Thus, traveling is an almost perennial activity for Vittorini’s characters. The theme of the journey, though, is not a romantic search for self, to be actuated through the discovery of exotic solitudes. It is, rather, a search into the self through the weaving of a network of human relationships, along the pattern of another network, that of railways and highways in a specific place, the Italian peninsula, at given historical moments. Traveling means leaving one’s isolation; it means conversing, meeting people, sharing food, establishing or reestablishing roots. For the adolescent or the inexperienced person, traveling is an education; for the adult, it is an opportunity to engage in narration, to find an audience, to influence and inform other people. As seafarers used to ply the seas in search of comradeship and knowledge, Vittorini’s travelers haunt train compartments and truck beds, with a great sense of adventure, in a country where the events have set whole populations in motion. During such travels, one hears about, and at times meets, extraordinary people.
Two of the mythical figures in Vittorini’s repertory, the Great Lombard and the Queen Bee, may be met under just such circumstances. The Lombard is the embodiment of the moral tension that lies at the core of Vittorini’s world, a man who is “like a king” and is even physically imposing, tall and massive, blue-eyed, flanked and admired by beautiful daughters. He is made restless, however, by a need to tend to “other duties,” higher duties that make a man more of a man, duties that go beyond those prescribed by the Judeo-Christian tradition and would satisfy the new yearnings of the human conscience, which is no longer content with the old Commandments. The Queen Bee is woman in her maturity, giving but independent, sensual but clearheaded, protective only when needed, a powerful “blessed old sow,” “full of honey.” Together, usually presented as Father and Daughter, they embody the images of male and female adulthood in Vittorini’s mythology.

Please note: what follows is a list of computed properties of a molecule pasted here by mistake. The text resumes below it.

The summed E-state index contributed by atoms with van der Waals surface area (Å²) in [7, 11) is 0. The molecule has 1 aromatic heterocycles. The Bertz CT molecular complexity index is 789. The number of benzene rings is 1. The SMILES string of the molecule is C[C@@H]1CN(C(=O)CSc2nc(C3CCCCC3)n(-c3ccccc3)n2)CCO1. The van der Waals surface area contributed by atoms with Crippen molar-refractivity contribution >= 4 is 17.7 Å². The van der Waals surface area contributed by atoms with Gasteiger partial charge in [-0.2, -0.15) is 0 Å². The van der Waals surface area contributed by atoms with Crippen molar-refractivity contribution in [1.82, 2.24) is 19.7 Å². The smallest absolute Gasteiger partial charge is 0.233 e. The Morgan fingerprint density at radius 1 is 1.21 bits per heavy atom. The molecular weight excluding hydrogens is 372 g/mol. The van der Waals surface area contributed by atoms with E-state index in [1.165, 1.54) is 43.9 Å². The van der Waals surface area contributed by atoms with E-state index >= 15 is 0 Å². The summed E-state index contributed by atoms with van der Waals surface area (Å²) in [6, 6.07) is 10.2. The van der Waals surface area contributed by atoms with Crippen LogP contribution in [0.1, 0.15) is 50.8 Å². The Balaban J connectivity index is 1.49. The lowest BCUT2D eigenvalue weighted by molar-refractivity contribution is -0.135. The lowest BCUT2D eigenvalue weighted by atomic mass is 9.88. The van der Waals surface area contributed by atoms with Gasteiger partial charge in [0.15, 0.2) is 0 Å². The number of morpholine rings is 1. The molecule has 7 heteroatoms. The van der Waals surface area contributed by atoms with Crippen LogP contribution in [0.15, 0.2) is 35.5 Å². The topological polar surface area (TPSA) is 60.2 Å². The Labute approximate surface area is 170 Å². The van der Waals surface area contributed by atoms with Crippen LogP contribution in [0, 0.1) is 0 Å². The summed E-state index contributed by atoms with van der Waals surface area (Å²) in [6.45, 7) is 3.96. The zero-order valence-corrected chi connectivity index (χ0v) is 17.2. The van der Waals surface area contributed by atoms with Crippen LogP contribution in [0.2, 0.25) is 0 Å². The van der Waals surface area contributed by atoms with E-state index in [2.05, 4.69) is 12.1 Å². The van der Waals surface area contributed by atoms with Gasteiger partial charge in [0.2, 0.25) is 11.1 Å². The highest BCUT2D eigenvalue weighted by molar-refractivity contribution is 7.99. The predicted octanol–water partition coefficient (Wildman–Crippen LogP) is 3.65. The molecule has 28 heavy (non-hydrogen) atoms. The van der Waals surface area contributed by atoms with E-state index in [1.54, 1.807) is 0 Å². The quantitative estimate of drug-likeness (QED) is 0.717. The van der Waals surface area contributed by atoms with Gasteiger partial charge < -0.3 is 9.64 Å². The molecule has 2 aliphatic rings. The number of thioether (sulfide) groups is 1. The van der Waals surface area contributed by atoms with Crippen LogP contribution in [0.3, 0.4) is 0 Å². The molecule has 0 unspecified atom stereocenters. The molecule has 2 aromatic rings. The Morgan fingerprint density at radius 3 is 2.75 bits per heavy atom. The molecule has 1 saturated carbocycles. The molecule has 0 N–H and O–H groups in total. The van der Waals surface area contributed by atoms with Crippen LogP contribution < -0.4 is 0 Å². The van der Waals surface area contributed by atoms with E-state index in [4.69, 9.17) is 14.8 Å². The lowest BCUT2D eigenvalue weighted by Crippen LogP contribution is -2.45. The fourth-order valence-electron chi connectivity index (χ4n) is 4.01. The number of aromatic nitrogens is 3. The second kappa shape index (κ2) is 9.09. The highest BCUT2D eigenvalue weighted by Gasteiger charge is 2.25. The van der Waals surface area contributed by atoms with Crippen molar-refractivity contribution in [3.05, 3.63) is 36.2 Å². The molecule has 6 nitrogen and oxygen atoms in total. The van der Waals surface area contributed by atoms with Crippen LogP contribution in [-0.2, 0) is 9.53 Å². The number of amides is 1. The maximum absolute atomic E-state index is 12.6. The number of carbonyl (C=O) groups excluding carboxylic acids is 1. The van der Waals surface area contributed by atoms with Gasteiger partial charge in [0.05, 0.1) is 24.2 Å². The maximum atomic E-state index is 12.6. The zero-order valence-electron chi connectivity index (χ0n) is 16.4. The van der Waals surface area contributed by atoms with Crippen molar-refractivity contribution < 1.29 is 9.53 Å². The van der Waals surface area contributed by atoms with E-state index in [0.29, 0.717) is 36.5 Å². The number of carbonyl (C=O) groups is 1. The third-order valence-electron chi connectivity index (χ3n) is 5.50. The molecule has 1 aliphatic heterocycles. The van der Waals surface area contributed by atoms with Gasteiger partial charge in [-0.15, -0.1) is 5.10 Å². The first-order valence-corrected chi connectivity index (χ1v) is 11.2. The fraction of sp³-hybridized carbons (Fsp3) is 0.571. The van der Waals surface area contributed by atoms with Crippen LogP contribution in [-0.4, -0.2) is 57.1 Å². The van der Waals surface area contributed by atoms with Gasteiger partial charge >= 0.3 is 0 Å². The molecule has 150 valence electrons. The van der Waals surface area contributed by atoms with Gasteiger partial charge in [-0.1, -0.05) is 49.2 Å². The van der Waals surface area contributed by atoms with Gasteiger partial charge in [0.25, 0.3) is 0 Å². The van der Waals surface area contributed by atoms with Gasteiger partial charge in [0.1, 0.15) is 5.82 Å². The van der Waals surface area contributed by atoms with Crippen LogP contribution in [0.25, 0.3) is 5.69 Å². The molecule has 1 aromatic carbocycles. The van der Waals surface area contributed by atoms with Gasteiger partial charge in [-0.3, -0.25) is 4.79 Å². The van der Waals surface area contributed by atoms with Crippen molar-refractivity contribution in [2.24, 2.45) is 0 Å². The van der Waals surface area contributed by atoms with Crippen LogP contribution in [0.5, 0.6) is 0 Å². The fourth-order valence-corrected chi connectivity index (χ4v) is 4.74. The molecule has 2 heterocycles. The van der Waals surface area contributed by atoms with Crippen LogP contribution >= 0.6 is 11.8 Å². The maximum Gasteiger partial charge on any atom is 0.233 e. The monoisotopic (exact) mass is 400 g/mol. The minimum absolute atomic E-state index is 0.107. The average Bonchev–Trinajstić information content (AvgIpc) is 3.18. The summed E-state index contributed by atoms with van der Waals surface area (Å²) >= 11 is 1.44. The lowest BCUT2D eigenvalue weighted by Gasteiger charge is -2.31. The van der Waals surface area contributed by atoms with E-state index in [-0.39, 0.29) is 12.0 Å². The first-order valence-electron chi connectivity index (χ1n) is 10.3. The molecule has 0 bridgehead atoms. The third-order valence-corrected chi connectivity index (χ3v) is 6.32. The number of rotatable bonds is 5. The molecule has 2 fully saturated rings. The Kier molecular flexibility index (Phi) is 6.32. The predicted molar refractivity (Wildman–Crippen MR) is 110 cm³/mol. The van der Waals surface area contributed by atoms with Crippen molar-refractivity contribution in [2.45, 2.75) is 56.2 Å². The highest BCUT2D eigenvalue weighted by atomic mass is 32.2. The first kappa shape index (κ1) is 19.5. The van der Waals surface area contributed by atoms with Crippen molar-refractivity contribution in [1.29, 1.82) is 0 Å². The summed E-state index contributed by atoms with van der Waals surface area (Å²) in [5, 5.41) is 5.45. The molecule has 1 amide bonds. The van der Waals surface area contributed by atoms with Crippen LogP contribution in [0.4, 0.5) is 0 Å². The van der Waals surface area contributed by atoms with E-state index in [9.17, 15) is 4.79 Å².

In Sicily, the novel that placed Vittorini among the major voices of European literature, brings together all the themes and the concerns of its author. Above all, the style of this novel expresses the intensity and complexity of Vittorini’s artistic and political preoccupations at a particularly crucial time in his life.
Theprotagonist, Silvestro, is a prey to “abstract furies” that have to do with “the lost human race,” in a dismal winter in the north, with depression mounting as rainwater seeps into his old shoes. His visit to his childhood island, Sicily, and to his mother’s house is a descent into a different world, a journey that heals and exorcizes, as Silvestro looks at landscapes, villages, people, and his own parents with the eyes of an adult. The novel chronicles a journey of mythic dimensions, lingering with...